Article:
Oh bless you! You ARE brave & this is, in so many ways a HUGE deal, esp emotionally & psychologically!! ❤️ Yes, I was diagnosed with CHD with a familial history; my father died of a 2nd MI & cardiac arrest at 39 (I was 5), & his elder brothers died a few years later in their early 40’s. We kinda all had an eye on my older brother, just assuming this may perhaps affect his heart being male.. not for a moment had it occurred to me or any of my GP’s that this was ticking away in my skinny little fit as a fiddle female bod! 😳 Hey ho.. it’s been interesting! 😁

Your twin must be very concerned though; I’m sure she may well be absolutely fine, but it’s surely wise for her to be properly checked. For you, Sal.. just know, you’re in very good hands and now that you are, you’ll be very well ‘watched over’ and regularly taken care of to ensure nothing ‘out of the blue’ will happen. 🙏🤗💗

simplysal profile image
simplysal in reply to Simes11

Cheers lovely! There are improvements to be made my side and I’ll just do my damnest to simply improve what I can. That’s all we can do isn’t it.I am still surprised to have had an angiogram and couldn’t feel it around my heart. Strange isn’t it.

Yes my family have been thinking about their own health since my procedure.

You’ve reassured me to no end and I can’t thank you enough to have shared your story to help keep my feet planted firmly on the ground.

I have been upset (tearful) a couple of times as I work through accepting where I’m at. But I think overall I’m doing ok.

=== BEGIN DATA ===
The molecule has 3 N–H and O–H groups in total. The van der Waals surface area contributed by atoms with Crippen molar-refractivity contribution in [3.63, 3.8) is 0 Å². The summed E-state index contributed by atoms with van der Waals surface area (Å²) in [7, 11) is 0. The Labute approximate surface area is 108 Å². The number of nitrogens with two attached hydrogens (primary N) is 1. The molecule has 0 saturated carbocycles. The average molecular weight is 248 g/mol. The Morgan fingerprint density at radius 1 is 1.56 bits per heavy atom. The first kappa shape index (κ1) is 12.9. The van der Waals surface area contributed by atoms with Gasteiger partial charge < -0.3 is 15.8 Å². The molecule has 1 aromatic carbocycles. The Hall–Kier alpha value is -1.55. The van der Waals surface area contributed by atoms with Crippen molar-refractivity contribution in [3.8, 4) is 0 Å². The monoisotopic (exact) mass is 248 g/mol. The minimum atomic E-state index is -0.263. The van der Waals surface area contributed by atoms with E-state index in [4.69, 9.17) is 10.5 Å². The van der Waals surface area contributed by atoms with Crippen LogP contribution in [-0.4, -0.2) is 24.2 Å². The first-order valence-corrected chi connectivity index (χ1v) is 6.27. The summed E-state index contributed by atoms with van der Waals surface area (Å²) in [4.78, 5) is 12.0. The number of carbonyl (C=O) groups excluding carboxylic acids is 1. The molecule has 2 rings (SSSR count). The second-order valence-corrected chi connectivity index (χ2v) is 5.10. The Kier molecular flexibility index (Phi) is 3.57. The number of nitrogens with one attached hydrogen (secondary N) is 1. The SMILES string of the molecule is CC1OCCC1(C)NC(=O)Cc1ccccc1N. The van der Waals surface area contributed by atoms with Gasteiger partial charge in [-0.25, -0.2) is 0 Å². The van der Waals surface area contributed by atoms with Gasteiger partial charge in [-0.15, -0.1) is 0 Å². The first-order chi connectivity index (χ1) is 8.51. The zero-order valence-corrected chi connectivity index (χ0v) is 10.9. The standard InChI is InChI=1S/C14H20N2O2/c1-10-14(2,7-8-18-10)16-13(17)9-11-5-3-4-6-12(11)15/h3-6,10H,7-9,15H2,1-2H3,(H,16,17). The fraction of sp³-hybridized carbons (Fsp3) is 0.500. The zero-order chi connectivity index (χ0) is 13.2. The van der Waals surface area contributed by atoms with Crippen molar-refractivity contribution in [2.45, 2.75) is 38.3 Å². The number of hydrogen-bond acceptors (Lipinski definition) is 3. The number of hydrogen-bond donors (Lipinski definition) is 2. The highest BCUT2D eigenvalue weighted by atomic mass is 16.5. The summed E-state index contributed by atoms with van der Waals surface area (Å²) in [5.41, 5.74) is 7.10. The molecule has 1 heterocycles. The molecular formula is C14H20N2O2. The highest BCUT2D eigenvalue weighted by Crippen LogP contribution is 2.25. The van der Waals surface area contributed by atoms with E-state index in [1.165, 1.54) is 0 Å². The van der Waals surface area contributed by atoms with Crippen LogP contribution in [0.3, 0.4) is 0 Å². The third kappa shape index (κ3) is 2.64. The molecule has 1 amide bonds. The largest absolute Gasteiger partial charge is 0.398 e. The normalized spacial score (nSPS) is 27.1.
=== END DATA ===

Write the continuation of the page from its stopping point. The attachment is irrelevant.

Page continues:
Huge thanks for your wonderful support, Sal 😘

Simes11 profile image
Simes11 in reply to simplysal

Yep, VERY ‘strange’, from start to finish!!! 😳But kinda cool too.. seeing my own heart beating away was..🤔 beautiful.. at one point I was literally moved to tears with a feeling of overwhelming gratitude and love. ❤️ Odd, huh?! Yes, I felt (& occassionally still feel) a little teary; but I think it’s very common & tbh only to be expected while we (ie emotionally, mentally, psychologically) deal with the shock and process not only the ‘event’ but the ‘future’… Let your tears flow when they need to, Sal.. it’s healing and necessary.. 🙏💗

Donna x

simplysal profile image
simplysal in reply to Simes11

Cheers Donna! I guess it’ll forever be a work in progress, the adjusting to health difficulties along this road of life. You have an amazing way of viewing things! I hadn’t felt able to look at the screen ha! (I saw my name, saw a large image beating away, then looked away). It was incredible however what they were able to do and how they were able to do it.Thanks again Donna, your support is so appreciated, Sal 😘

nellie237 profile image
nellie237 in reply to simplysal

" and will be monitored" I hate to be the bearer of bad news, but I had an MI and LAD stent in 2012 at age 53, and my 'follow up' consisted of Cardiac Rehab (which was really very helpful, and I will keep my fingers crossed for you that you get this ), and an outpatient appointment with the Cardiologist to discharge me back to my GP.